The site loads and then your customers feel it—a stirring inside that says, “Yes, this feels right. Brain, you now have instant permission to be awed. Go and click the call to action!” How does this happen? How can a website design help in converting casual surfers to real customers? It really boils down to Messaging, Emotion and Content.
A website is as only good as its message. Once it is finely honed, then the design can amplify that message, which then resonates with the customer. If there is no clarity in the messaging, then no measure of fancy modern design trends will make up for it. The design breaks down and simply becomes ornamentation.
From a designer’s perspective, having a clear message provides a sort of mind-map for the project, allowing structure to ideas and concepts that support the message. It makes the job of choosing navigation, colors, layouts, textures, imagery, typography and iconology that much easier because everything flows from the messaging. Once the designer has created a visual vocabulary of sorts that represents the messaging, then it is simply a matter of staying true to that vocabulary throughout the process.
More Heart, less Brain
A well-crafted site that has clear messaging which resonates with its customers does it by connecting with the heart first. The business world tends to be logical and analytical, but we are by very nature emotional creatures. Good design hooks the emotion, and then prepares the brain for a call to action.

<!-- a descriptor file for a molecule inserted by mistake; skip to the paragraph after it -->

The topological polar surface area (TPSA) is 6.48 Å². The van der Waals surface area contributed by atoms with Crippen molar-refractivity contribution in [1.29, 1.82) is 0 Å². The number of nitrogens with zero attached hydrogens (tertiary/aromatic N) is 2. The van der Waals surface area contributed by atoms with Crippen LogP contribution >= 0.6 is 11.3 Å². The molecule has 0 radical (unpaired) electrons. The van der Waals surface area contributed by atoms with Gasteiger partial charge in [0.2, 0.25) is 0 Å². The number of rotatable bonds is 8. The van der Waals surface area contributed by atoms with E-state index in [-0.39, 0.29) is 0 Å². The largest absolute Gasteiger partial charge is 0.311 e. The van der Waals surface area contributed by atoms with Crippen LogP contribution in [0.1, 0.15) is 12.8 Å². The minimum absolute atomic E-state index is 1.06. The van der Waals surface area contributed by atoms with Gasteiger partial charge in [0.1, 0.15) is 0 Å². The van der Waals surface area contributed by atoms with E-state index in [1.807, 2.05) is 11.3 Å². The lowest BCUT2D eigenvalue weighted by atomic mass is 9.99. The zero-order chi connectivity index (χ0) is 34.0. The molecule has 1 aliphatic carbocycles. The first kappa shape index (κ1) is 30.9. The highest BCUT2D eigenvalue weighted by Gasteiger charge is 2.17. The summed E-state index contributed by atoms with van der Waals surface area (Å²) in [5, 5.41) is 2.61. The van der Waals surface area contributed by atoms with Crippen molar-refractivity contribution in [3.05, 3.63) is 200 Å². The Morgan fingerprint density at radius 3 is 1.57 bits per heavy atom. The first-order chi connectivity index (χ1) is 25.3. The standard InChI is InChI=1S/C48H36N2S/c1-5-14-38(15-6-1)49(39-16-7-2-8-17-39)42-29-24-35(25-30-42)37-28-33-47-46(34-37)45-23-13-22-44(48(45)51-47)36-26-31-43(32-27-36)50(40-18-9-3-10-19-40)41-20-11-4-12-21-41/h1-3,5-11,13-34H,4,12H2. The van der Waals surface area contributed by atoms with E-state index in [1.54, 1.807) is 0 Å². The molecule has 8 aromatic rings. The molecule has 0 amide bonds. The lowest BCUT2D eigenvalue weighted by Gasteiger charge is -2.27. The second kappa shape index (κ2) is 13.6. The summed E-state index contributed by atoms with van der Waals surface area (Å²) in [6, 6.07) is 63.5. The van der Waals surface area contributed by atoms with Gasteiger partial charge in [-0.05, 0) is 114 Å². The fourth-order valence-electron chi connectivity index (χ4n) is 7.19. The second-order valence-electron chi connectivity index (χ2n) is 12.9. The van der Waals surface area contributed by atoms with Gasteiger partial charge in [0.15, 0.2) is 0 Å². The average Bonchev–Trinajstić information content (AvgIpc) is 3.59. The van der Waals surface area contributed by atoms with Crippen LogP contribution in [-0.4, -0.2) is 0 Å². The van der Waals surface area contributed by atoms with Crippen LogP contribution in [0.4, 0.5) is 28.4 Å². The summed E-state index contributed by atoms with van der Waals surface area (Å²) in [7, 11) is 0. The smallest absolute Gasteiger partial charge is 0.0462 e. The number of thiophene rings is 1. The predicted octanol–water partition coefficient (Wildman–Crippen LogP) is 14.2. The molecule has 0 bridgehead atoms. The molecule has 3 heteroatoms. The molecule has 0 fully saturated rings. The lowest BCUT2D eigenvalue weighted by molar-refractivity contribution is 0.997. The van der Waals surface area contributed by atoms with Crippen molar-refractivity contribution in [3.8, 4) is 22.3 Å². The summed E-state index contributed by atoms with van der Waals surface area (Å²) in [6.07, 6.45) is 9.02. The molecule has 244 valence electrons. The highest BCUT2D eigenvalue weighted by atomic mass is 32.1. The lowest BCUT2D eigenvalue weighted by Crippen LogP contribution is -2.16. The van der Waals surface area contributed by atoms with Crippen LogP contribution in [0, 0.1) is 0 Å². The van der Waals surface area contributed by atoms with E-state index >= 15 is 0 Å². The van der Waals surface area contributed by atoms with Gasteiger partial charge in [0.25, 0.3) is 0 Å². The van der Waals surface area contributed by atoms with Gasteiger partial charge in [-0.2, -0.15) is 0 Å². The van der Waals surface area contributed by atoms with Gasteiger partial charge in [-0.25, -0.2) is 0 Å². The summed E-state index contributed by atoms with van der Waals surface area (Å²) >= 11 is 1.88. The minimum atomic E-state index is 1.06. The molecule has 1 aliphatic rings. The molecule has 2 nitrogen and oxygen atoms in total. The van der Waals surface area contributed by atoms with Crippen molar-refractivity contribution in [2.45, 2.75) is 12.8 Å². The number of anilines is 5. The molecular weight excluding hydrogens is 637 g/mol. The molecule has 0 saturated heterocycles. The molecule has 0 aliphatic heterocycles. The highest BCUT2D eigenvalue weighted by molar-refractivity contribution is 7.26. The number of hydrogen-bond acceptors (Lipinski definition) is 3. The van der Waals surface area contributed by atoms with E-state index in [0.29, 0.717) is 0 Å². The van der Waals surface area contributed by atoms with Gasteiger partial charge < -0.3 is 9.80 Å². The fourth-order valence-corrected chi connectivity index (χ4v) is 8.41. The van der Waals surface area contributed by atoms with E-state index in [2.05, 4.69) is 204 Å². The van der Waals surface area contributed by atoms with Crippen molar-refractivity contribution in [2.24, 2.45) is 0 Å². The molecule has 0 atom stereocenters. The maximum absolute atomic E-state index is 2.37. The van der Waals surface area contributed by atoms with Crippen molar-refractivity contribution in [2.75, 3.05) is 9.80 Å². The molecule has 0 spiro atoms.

There is a saying in design circles: “A user interface is like a joke—if you have to explain it, it’s not that good.” An intuitive experience on a site allows the design to get out of the way and simply support the messaging, thereby helping to creating resonance in their target customer.
Good design alone cannot get the job done. Content must be a strategic part of any website project, and must support the messaging goals of the company. Messaging comes through from design and content.
This is by no means an exhaustive list. There are lots of dynamics at play with regard to the design and development of a site—but when you think about your customer first and what drives them, then the development of a site will flow with much more clarity of purpose.